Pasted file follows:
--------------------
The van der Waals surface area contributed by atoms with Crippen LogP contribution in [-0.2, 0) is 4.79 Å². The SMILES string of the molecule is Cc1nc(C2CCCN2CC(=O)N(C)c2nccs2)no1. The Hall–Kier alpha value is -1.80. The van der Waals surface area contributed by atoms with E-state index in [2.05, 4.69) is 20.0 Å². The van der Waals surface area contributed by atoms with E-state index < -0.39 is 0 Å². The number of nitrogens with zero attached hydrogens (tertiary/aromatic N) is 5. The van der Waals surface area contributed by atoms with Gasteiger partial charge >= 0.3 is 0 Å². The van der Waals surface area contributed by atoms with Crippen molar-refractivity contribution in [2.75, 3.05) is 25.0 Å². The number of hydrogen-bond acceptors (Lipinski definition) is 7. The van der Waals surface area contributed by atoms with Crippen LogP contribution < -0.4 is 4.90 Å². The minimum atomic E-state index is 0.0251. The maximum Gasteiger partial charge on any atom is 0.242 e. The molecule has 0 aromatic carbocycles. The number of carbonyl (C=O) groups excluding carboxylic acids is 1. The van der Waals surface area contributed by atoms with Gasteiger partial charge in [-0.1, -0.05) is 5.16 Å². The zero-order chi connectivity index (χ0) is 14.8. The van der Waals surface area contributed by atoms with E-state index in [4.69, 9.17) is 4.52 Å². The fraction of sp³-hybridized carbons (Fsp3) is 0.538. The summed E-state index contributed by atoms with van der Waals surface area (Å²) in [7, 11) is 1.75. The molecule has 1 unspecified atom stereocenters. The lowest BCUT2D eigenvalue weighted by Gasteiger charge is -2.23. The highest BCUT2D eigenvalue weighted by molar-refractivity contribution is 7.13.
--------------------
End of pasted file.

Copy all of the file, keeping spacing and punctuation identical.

The van der Waals surface area contributed by atoms with Crippen LogP contribution in [-0.2, 0) is 4.79 Å². The SMILES string of the molecule is Cc1nc(C2CCCN2CC(=O)N(C)c2nccs2)no1. The Hall–Kier alpha value is -1.80. The van der Waals surface area contributed by atoms with E-state index in [2.05, 4.69) is 20.0 Å². The van der Waals surface area contributed by atoms with E-state index < -0.39 is 0 Å². The number of nitrogens with zero attached hydrogens (tertiary/aromatic N) is 5. The van der Waals surface area contributed by atoms with Gasteiger partial charge >= 0.3 is 0 Å². The van der Waals surface area contributed by atoms with Crippen molar-refractivity contribution in [2.75, 3.05) is 25.0 Å². The number of hydrogen-bond acceptors (Lipinski definition) is 7. The van der Waals surface area contributed by atoms with Crippen LogP contribution < -0.4 is 4.90 Å². The minimum atomic E-state index is 0.0251. The maximum Gasteiger partial charge on any atom is 0.242 e. The molecule has 0 aromatic carbocycles. The number of carbonyl (C=O) groups excluding carboxylic acids is 1. The van der Waals surface area contributed by atoms with Gasteiger partial charge in [-0.1, -0.05) is 5.16 Å². The zero-order chi connectivity index (χ0) is 14.8. The van der Waals surface area contributed by atoms with E-state index in [4.69, 9.17) is 4.52 Å². The fraction of sp³-hybridized carbons (Fsp3) is 0.538. The summed E-state index contributed by atoms with van der Waals surface area (Å²) in [7, 11) is 1.75. The molecule has 1 unspecified atom stereocenters. The lowest BCUT2D eigenvalue weighted by Gasteiger charge is -2.23. The highest BCUT2D eigenvalue weighted by molar-refractivity contribution is 7.13.